Four ways that Uncle Sam will respond to its $75 trillion insolvency

Monday, April 8, 2019
By Paul Martin

By Simon Black
April 08, 2019


Last week I told you that the US government recently reported a negative net worth of MINUS $75 TRILLION.

That’s not a type-o. According to the Treasury Department’s annual financial report for Fiscal Year 2018 (which they just published last week), the US government is hopelessly bankrupt.

Now, I’m not talking about this trying to stoke fear and panic.

Quite the opposite– I’m hoping that this conversation results in calm optimism. But the point is that it’s an important conversation to have… because a number as large as $75 trillion absolutely has consequences.

To believe that any nation can be so desperately insolvent without suffering any negative impact is just plain foolish.

Debts have to be paid. Obligations have to be met. So at some point, with numbers these gruesome, something has to break down.

This is not a dire prediction or wild conspiracy theory. It’s an arithmetic certainty.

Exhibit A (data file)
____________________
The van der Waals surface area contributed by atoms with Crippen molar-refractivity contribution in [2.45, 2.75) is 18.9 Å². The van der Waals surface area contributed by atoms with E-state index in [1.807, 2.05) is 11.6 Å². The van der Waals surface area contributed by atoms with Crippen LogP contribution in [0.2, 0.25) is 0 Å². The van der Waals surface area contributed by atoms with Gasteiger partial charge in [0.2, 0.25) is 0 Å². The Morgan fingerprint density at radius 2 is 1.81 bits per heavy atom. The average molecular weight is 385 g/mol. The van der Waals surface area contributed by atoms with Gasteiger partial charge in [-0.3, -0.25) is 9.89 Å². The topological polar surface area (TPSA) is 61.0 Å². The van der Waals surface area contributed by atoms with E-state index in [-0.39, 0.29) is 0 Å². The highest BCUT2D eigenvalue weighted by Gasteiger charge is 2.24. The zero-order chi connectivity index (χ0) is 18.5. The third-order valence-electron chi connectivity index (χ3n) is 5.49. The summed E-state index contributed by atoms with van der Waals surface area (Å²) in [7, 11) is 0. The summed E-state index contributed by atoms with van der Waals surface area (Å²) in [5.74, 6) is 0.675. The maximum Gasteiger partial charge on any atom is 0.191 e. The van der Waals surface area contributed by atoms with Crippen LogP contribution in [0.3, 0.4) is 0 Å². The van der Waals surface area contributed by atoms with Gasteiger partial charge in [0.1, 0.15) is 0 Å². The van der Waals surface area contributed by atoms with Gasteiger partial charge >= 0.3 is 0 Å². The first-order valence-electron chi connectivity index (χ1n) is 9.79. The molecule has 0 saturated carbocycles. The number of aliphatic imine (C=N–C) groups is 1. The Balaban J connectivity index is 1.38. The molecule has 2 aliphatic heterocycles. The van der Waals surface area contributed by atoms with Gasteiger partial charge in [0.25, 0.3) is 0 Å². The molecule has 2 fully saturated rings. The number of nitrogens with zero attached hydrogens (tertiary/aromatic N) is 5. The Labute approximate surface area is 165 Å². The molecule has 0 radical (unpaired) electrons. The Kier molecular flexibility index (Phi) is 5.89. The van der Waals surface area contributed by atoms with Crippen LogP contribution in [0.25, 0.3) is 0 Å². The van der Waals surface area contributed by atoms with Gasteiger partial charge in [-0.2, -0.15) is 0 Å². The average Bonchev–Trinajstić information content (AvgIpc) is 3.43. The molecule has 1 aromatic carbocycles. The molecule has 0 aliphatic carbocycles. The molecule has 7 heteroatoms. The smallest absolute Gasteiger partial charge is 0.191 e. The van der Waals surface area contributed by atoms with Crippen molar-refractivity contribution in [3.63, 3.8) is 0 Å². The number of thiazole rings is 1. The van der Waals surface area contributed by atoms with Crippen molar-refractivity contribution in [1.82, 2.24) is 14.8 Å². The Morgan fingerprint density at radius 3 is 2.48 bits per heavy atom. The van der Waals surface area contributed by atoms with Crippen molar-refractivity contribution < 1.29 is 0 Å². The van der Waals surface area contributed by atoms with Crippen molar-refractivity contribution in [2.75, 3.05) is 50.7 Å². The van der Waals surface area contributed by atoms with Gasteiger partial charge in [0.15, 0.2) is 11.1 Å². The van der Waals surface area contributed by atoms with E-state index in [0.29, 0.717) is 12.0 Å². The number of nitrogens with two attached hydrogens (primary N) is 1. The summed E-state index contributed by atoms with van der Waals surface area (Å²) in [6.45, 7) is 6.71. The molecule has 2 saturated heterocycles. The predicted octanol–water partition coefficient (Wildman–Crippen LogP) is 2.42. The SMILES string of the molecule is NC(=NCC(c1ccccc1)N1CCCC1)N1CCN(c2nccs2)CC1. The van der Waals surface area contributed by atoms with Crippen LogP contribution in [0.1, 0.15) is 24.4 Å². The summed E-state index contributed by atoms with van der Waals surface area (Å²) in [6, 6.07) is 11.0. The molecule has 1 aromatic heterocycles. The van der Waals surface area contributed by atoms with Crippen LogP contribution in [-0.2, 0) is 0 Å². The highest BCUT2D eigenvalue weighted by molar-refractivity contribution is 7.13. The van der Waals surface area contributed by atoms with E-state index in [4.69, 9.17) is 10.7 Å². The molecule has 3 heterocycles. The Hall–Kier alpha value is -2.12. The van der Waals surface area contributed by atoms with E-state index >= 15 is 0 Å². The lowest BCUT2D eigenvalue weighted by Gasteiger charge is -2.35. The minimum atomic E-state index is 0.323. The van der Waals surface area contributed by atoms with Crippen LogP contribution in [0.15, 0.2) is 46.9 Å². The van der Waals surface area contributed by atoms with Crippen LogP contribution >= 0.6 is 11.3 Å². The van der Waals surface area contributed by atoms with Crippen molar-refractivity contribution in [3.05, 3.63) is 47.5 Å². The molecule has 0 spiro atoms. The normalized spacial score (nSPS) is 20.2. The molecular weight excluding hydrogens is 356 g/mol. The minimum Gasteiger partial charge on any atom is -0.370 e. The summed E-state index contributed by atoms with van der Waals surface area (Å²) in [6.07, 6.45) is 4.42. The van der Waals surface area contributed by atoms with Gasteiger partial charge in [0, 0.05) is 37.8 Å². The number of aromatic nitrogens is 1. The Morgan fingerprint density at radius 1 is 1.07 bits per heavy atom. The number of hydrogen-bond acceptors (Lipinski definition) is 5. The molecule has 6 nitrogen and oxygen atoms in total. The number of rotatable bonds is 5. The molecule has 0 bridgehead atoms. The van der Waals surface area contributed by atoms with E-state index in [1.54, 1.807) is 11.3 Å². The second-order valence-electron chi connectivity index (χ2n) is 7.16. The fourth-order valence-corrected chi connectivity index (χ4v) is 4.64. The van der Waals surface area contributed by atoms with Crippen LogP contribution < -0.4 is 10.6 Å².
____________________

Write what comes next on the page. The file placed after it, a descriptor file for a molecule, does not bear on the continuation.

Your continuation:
Remember, this isn’t even my analysis. The government itself acknowledges its $75 trillion insolvency. The Social Security Administration acknowledges that its trust funds will run out of money in 15 years.

This is happening. So let’s take a look at the government’s very narrow playbook:

1) Ignore the problem

Politicians are already acting as if nothing is wrong.

Sure, occasionally you’ll hear someone complain about the debt, or there will be a debt ceiling showdown. But no serious alarm bells are ringing.

And because they don’t make a big deal over the debt, no one else does either. Everyone just goes along as if there’s not a problem.

2) Raise taxes

This is HIGHLY likely because it’s the most politically palatable option. The Bolsheviks are already coming to power under a mandate to soak the rich. They want wealth taxes, dramatically higher income taxes, corporate taxes, surtaxes, etc.

Problem is– it won’t help.

Since the end of World War II, tax rates in the United States have been all over the board. Back in the 1960s, the wealthiest paid a highest marginal rate of 90%! Now the highest is 37%.

During that period, corporate, individual, and capital gain rates have bounced around like a drunken pinball.

Yet throughout it all, despite how high or low tax rates have been set, overall tax REVENUE (measured as a percentage of GDP) has been more or less the same.

US tax revenue averages out to be about 17.7% of GDP, year in, year out, regardless of what actual tax rates are.

In other words, the US government’s ‘slice’ of the economic pie is about 17.7%, plus/minus a very narrow range.

The Rest…HERE

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